This article will describe the simplest way to provide comfort in a vehicle and has been in use for over 300 years in some form! Prior to that, it could be argued that the bow weapon was the first implementation of the idea. In many respects it is a large spring to power the arrow over a battlefield and the English used the Longbow to great effect in the 14th and 15th centuries and I suspect that the idea was used long before that in other applications!
With respect to carriages and carts, the leaf spring as we now know it also came from England and was a simple arc of steel connecting two points of a carriage body. As the carriage bounced down a rough road, the spring absorbed the worst of the bumps. The “inventor” – and I use that loosely as the idea had been used in other applications before – was Obadiah Elliot. He was a coach builder based in London and he took strips of steel and used shackles to bind them together to provide enough strength to cope with the carriage weight and road surface.
An early form of suspension used leather straps to provide a better comfort for carts and then other materials were tried. It was the invention of spring steel that meant Elliot could take the next step in the evolution of this type of suspension. His design became known under several names: the cart spring, the semi-elliptic spring (from its shape) or the laminated spring thanks to the leaves fitting together in a similar fashion to laminated wood. The spring structure had “eyes” at each end to attach it to the bodywork and a centre bolt to connect the axle structure, thus allowing the wheel to move independently of the body – a technique still in use today. Elliot’s patent was based on the elliptic shape of his spring along with the use of spring steel.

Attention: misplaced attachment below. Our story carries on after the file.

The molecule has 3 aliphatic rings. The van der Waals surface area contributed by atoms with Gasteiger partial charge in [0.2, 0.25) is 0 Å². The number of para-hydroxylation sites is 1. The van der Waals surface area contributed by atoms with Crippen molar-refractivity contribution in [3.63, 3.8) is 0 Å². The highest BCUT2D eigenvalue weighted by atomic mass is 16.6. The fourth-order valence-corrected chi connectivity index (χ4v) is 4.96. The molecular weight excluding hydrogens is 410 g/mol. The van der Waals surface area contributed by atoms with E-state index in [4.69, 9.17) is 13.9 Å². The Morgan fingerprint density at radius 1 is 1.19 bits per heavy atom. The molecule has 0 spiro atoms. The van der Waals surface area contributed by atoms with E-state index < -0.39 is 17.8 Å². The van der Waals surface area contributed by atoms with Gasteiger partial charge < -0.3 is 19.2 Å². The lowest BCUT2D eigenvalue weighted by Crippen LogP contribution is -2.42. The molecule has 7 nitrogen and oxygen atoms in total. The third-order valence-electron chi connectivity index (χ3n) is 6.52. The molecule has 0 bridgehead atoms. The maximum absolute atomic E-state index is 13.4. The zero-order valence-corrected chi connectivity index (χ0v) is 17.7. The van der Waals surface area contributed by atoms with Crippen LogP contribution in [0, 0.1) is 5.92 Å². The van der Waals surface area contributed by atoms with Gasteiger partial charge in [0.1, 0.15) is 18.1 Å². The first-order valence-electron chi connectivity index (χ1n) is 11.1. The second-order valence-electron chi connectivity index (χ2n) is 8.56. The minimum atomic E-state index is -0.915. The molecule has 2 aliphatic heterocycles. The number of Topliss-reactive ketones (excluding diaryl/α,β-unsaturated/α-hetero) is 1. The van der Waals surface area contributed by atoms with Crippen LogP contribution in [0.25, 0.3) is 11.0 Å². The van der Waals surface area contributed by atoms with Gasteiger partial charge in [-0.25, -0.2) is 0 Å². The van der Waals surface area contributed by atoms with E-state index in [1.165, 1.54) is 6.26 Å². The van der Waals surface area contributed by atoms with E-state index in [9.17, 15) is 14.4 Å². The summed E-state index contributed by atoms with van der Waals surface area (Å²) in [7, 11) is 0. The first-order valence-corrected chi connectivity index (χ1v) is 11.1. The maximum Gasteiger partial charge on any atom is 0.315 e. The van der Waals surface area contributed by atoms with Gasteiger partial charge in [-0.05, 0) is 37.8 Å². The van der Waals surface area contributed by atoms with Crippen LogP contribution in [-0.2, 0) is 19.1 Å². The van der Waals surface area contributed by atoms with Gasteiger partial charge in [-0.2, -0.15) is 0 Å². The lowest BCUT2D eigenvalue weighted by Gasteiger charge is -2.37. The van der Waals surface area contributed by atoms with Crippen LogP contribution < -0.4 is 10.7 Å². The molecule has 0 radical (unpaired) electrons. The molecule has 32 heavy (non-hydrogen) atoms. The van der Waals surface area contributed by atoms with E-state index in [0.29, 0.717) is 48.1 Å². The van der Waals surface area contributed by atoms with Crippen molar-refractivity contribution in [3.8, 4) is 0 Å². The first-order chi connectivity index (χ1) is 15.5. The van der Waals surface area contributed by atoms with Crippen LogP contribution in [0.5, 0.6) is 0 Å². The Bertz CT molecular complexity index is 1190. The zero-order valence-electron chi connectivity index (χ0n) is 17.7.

A typical leaf spring system has a long leaf on top (called the “master” leaf) with ever shorter ones shackled below known as “graduate” leaves. This provides strength for the spring as well as flexibility at either end. These springs are typically fitted either side of a wheel, however they could also be used transversely to support a heavy component of the vehicle. The Summit Roadster used this idea to suspend the engine to provide a smoother operation.
Another development was the use of composite materials replacing the traditional steel. General Motors claimed that the composite leaf springs on the Corvette C4 from the early 1980s were up to five times more durable than a steel spring. They had fitted two glass-reinforced epoxy composite leaf springs to the car, replacing a ten-leaf spring and saved 15kg of unsprung weight. It was also transversely mounted across each axle replacing the coil springs found on earlier models. Doing this allowed for a lower, wider vehicle with better handling. This technology is now used by many European manufacturers for their light commercial vehicles.
My early memories of leaf springs were on my father’s Jeep CJ6 during the 1970s. He was typically the only person in the vehicle with a dog and heavy tools and equipment on board. The drivers side used to sag more than the passenger side and the body would start to tilt. Every now and again, he would remove a leaf or two from the passenger side to reduce the tilt. After a while he would run out of leaves to remove and would then get the whole lot reconditioned!
Traditional leaf springs are still used on heavy or utility vehicles however on passenger vehicles they have been superseded by more compact forms of suspension. They are cheaper to manufacture than other suspension units and are more suited to heavier vehicles. On the down side, the springs cannot provide as much progressive damping as coil-over shock absorbers can and as described above, they do sag over time which means more reconditioning work rather than simply replacing worn shocks.